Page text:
When it comes to a typical total compensation approach, most in the industry understand that the best-designed incentive plans support their business strategy and annual and longer-term business goals. Some are also incorporating leadership strategies and goals, as well. Today, most healthcare organizations take a “balanced scorecard” approach to incentive plan design, in which measures reflecting performance in different aspects of the organization’s operations are outlined and strongly complement one another.

For example, a large non-profit healthcare system may incorporate performance measures reflecting margin, operational efficiency (such as expense reduction), patient safety, and quality. Growth measures (defined in terms of revenue or patient volumes) may be used by organizations that have key growth initiatives as part of their business strategies, while other organizations might measure employee engagement due to the high correlation between employee engagement levels and patient satisfaction. In recent years, it has become a more prevalent practice for healthcare organizations to incorporate more strategy-based measures in their incentive plans to reflect organization-wide priorities such as expanding geographically, adding new service areas, building capacity in existing service areas, consolidating operations, or improving population health in areas served.

In the normal course of events, it is important to revisit these incentive plan measures periodically to ensure that they continue to align with the evolving business strategy of the organization. In today’s volatile environment, as healthcare organizations are working through the severe business and staffing challenges driven by the ongoing pandemic, it is critical that incentive plan measures reflect—and indeed help drive—swiftly changing business priorities due to the financial, operational, and employee engagement/morale impacts.

2021 will be a continuation of the 2020 turmoil—another year that defies “business as usual” for healthcare, and many organizations are finding that shifts to business models and operations need to occur rapidly to ensure that the organization remains financially viable to serve its customers in a high quality manner. As a result of these changing business priorities, we expect that the use of strategic measures will increase in 2021. These measures will reflect and reinforce an organization’s new direction and help it transform in ways necessary to survive and thrive going forward.

Along with the increased use of strategic or “transformative” measures, we also expect that healthcare organizations will increase the implementation of ESG (environmental, social, and governance) measures in their incentive plans, just as we have seen among companies across other industries. For healthcare industry organizations, current prevalent ESG measures include patient safety, employee health and safety, and employee engagement. Newer metrics might focus on areas such as leadership development; board, executive, or employee diversity; waste and hazardous materials management; climate change; and business ethics.

Selecting performance measures, while critical, is one piece of executive incentive plan design that must be accompanied by a second piece: robust goal-setting practices. One way to effectively set goals in this uncertain environment is to use a broader range for each measure at threshold, target, and outstanding performance than what might have been used historically. For example, if the typical performance range from threshold to outstanding was 40%, for 2021, a performance range of 60% might better reflect industry uncertainties and unexpected external impacts on business operations. This type of design has the effect of flattening the leverage curve within the incentive plan while ensuring that the plans continue to reflect the organization’s pay-for-performance philosophy.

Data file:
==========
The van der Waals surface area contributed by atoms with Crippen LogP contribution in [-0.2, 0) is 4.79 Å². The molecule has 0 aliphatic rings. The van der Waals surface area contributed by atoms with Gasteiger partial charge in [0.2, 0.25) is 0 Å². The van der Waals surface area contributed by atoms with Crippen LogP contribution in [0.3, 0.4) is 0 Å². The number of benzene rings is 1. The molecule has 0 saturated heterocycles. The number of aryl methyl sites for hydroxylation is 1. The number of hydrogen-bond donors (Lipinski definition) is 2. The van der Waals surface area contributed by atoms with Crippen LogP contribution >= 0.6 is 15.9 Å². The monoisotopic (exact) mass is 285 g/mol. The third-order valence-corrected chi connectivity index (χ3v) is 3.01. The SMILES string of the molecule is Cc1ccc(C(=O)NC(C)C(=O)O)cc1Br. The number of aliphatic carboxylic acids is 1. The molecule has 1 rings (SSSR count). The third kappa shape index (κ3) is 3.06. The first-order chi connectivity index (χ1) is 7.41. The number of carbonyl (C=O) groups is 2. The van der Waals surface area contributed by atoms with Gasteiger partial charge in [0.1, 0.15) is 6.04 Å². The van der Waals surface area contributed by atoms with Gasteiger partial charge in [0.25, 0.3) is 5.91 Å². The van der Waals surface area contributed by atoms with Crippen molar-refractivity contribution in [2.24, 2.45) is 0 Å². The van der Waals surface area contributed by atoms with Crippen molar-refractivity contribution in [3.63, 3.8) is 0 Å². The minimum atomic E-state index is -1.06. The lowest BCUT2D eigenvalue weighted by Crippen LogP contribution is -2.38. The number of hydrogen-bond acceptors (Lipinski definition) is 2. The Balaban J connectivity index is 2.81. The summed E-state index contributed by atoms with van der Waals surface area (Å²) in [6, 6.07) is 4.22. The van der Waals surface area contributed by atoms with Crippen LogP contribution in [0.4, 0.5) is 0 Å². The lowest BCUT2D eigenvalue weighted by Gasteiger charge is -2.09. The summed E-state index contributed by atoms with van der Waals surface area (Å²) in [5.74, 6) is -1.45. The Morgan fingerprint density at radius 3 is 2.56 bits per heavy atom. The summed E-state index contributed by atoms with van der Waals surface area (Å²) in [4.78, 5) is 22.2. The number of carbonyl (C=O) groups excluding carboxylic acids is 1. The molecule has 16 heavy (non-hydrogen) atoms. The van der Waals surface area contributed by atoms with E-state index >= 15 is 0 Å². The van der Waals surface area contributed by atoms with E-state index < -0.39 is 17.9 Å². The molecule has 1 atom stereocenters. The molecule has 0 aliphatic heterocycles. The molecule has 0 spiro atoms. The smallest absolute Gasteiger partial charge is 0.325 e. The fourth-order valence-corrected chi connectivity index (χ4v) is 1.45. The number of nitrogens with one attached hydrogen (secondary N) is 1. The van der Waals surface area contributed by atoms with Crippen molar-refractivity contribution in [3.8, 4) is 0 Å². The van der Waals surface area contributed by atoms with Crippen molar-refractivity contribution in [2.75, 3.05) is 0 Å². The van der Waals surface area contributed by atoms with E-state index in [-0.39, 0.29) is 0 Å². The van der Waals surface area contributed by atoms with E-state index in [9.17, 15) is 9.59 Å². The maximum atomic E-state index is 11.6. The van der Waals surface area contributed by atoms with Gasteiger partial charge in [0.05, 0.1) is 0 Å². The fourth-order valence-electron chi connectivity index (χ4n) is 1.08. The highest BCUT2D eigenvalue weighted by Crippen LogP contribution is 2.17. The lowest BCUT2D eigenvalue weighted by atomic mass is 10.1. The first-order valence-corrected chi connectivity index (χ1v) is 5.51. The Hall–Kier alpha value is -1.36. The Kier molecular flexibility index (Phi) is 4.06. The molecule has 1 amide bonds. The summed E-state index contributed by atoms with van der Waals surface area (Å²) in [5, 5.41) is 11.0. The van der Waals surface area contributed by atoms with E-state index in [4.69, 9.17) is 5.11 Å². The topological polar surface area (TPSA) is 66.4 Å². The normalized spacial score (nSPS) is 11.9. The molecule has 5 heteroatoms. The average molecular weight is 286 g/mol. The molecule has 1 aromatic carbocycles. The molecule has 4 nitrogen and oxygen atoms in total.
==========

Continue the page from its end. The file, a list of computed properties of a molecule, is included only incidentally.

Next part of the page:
Another method for incorporating increased external uncertainty into incentive plan design is to use relative measures rather than absolute measures such that the organization’s performance is compared with other similar organizations, at least where such external data is available, timely, and reliable, as organizations across the industry will likely be impacted similarly by external circumstances.

A final tool that compensation committees of healthcare organizations need not hesitate to use is their discretion to judiciously adjust incentive payouts that have been calculated formulaically. This may be required to ensure continued alignment of executive pay with overall business results.

Goal-Setting for Insurers

While the COVID-19 pandemic caused serious financial stress on most of the US healthcare delivery system, including hospitals and physician practices, many health insurers experienced significant increases to their year-over-year earnings. This was due at least in part to declines in elective care that reduced health care expenditures and increased enrollment in Medicaid as many Americans lost their jobs.

As a result of this relatively strong financial performance, most health insurers saw their 2020 annual incentive programs fund at or above target performance levels which allowed these companies to reward their executives and employees relatively well during a very difficult year and work environment.